Sunday, June 28, 2009

Whistle and Jazzy Jeff Transform Together

Disappointingly, this is the only single off of Whistle's second album, Transformation, that features any rapping (there were two other singles: "Falling In Love" and "Right Next To Me," but they were pure R&B). It's a genuine double A-side - the picture cover is flippable, so whichever side you face out shows one track on the bottom and one on the top. It's also in keeping with the album's gimmick, where one side is straight R&B and the other straight hip-hop. So, being the site this is, let's start with the hip-hop.

"Transformation," is of course the album's title cut. It's a fun song, but certainly feels like an unlikely choice for the lead single. It's an up-beat, party style track, co-produced by The Hitman Howie Tee and Whistle, with Jazz and Kool Doobie kicking various short verses, which seem loosely (at best) tied to a common theme (additional lyrics credit is given to Kangol, of UTFO, who worked a lot with Whistle over the years). Perhaps most memorably, for such a typically G to PG rated group, this song features a very unexpected verse about S&M group sex in the middle of the song:

"Pay attention, people;
Kool Doobie is speaking.
There's a lady
That I've been seeking.
I see her over there
And I'ma ask her her name;
And if she's with it, yo Jazz,
Bring your whip and your chain!
(I got a rope!)
Bring your rope so we can tie her down!
(And handcuffs!)
Handcuffs so she won't move around!
(I got a radio.
I'll bring it down to your room.)
What for?
(When she screams, we can)

I'm sure it's all meant in good fun and not intended to be taken too seriously, but it sure does... stand out. Still, if you can get past that, there's a lot more to this song that one outlandish rhyme. Silver Spinner cuts up Rakim's classic "pump up the volume" vocal sample for the hook, while some girl sings "traaanns... formation!" in the background. Silver's cuts are dope and, appropriately, he throws in a bunch of nice transformer scratches.

But that's just what was on the album. On this 12" is a surprisingly undervalued "Transformation (Swing Beat Mix)," which is remixed by none other than DJ Jazzy Jeff (and engineered by Joe the Butcher). Bear in mind, this was 1988; and Jeff was not working with anyone outside of his LPs with The Fresh Prince. Yeah, he did a few underground tracks beforehand, and has done plenty after; but I believe this is the only outside production/remix he did during this era. Anyway, it features all new transformer scratches (I guess by Jeff this time, though Spinner proved himself just as capable on the previous mix), and a bunch of new samples - some vocal samples, some instrumental, giving the whole song a more chopped up, wildly varied feel. And if that wasn't enough, it's a vocal remix, too, with all new rhymes from Doobie and Jazz, mixed in with the old ones... some verses start off with the old stuff, then switch to new lines, and vice versa (but don't worry, they all include the S&M part lol).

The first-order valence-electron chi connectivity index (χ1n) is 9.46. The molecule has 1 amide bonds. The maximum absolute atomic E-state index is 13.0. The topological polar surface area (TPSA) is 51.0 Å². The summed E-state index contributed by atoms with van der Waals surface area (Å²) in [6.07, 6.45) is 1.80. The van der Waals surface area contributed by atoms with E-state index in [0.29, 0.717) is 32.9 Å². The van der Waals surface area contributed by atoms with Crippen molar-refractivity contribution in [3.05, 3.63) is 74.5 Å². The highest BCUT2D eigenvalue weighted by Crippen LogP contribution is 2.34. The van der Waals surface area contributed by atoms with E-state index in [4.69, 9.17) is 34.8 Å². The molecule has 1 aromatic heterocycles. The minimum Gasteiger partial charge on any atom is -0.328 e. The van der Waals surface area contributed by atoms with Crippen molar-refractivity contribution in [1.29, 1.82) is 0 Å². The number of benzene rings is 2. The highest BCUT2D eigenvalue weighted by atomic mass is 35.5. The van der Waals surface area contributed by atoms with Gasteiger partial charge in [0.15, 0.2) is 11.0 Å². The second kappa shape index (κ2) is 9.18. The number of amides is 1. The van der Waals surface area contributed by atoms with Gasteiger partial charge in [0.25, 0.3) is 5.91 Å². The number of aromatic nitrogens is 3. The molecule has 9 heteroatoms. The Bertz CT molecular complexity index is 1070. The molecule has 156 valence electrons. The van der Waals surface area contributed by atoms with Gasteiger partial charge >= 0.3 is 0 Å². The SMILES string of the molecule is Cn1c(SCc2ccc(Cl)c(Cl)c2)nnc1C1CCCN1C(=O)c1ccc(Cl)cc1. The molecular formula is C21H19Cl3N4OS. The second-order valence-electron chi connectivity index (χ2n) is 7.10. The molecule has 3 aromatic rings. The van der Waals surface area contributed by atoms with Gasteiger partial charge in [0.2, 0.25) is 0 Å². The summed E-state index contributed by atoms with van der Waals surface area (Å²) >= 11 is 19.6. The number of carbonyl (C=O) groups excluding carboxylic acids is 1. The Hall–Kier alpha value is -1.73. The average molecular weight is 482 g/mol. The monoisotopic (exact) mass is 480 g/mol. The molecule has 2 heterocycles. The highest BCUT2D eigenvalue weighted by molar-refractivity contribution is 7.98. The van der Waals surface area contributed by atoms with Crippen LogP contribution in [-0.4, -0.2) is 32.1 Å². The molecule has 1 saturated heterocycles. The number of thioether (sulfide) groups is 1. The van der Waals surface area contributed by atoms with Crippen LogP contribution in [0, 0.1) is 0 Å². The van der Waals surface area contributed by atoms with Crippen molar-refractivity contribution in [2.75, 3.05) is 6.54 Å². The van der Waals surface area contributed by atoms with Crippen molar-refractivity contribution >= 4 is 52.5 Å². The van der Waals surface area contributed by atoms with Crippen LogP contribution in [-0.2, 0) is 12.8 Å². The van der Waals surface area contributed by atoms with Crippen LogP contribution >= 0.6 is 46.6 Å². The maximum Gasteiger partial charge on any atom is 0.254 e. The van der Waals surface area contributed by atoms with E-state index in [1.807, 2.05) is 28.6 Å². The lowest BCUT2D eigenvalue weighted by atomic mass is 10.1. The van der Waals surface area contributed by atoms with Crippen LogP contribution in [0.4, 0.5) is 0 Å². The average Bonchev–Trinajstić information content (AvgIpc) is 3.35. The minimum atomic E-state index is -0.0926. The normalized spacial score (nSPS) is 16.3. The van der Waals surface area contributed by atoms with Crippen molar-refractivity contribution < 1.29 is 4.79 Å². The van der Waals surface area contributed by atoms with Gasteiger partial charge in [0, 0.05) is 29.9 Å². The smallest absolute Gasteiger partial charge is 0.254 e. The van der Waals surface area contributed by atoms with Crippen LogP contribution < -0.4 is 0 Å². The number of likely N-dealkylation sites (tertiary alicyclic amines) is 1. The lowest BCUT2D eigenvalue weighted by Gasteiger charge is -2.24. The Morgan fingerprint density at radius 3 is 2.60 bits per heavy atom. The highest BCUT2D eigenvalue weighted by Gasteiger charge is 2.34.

Then, there's another remix, called the Street Mix (at least, I'm pretty sure this is the Street Mix and the other is the Swing Beat Mix... the sequencing on the label is screwed up; so this is my best guess), which is again substantially different. There's new scratching again on the hook, this time primarily cutting up Cheryl Lynn's "Got To Be Real," and the instrumental has been replaced with a classic, funk breakbeat - the same breakbeat and bassline The UMC's used for "Invaders of My Fruit Basket" the following year. That's right, you wouldn't normally think of these guys as being the first to any classic breaks; but Whistle had this ultra-funky groove first. And it's impressive how much naturally funkier the rhymes sound over this break. This one's also got an extended breakdown at the end with some more classic, old school samples; and also uses the new 12" remix rhymes.

Finally, is the other A-side, "Still My Girl." Like I said about their other R&B songs on this album, they went pretty classical on this. It's co-produced by Kangol and Whistle, and while it isn't acapella (in fact, the Instrumental version is included here... think long, drawn out synth lines), it really puts all of the emphasis on the singing rather than the music, which is put in a pure backdrop role. This isn't the sort of new jack pop style R&B you might've expected, but pure ballad. Still, these guys were capable singers (if a bit bland when you take out the 80's studio tricks). And, unfortunately, that's the direction they took their career after this album, sadly giving up on hip-hop.

By the way, it's interesting to note that on their next album (Always and Forever), Whistle took another stab at this song and recorded "Still My Girl (90's Version)." I'm not really sure which I prefer. It's all about The A side,anyway. Or, umm, side 1.

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